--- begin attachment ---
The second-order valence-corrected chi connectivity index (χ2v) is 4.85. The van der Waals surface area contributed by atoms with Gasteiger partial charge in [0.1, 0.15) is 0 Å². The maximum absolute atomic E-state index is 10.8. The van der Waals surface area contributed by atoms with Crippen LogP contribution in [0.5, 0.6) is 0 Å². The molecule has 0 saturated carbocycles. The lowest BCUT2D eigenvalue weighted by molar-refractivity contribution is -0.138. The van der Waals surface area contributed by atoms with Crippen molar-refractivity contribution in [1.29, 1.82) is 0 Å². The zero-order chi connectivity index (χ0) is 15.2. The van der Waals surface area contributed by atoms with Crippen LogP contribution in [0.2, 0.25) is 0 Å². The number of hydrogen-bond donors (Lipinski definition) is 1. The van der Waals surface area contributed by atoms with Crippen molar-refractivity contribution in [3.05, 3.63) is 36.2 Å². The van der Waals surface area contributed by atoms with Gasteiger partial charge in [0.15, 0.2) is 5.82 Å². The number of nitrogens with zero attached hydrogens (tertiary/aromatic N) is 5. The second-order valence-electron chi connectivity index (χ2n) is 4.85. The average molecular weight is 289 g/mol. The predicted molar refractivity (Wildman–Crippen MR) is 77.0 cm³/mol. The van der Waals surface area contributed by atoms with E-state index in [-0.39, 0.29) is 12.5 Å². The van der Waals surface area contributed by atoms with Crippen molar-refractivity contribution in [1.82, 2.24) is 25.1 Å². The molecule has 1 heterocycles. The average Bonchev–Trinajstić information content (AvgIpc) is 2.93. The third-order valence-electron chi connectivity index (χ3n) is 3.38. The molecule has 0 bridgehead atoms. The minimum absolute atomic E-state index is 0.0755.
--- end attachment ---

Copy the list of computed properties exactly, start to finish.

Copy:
The second-order valence-corrected chi connectivity index (χ2v) is 4.85. The van der Waals surface area contributed by atoms with Gasteiger partial charge in [0.1, 0.15) is 0 Å². The maximum absolute atomic E-state index is 10.8. The van der Waals surface area contributed by atoms with Crippen LogP contribution in [0.5, 0.6) is 0 Å². The molecule has 0 saturated carbocycles. The lowest BCUT2D eigenvalue weighted by molar-refractivity contribution is -0.138. The van der Waals surface area contributed by atoms with Crippen molar-refractivity contribution in [1.29, 1.82) is 0 Å². The zero-order chi connectivity index (χ0) is 15.2. The van der Waals surface area contributed by atoms with Crippen LogP contribution in [0.2, 0.25) is 0 Å². The number of hydrogen-bond donors (Lipinski definition) is 1. The van der Waals surface area contributed by atoms with Crippen molar-refractivity contribution in [3.05, 3.63) is 36.2 Å². The van der Waals surface area contributed by atoms with Gasteiger partial charge in [0.15, 0.2) is 5.82 Å². The number of nitrogens with zero attached hydrogens (tertiary/aromatic N) is 5. The second-order valence-electron chi connectivity index (χ2n) is 4.85. The average molecular weight is 289 g/mol. The predicted molar refractivity (Wildman–Crippen MR) is 77.0 cm³/mol. The van der Waals surface area contributed by atoms with E-state index in [-0.39, 0.29) is 12.5 Å². The van der Waals surface area contributed by atoms with Crippen molar-refractivity contribution in [1.82, 2.24) is 25.1 Å². The molecule has 1 heterocycles. The average Bonchev–Trinajstić information content (AvgIpc) is 2.93. The third-order valence-electron chi connectivity index (χ3n) is 3.38. The molecule has 0 bridgehead atoms. The minimum absolute atomic E-state index is 0.0755.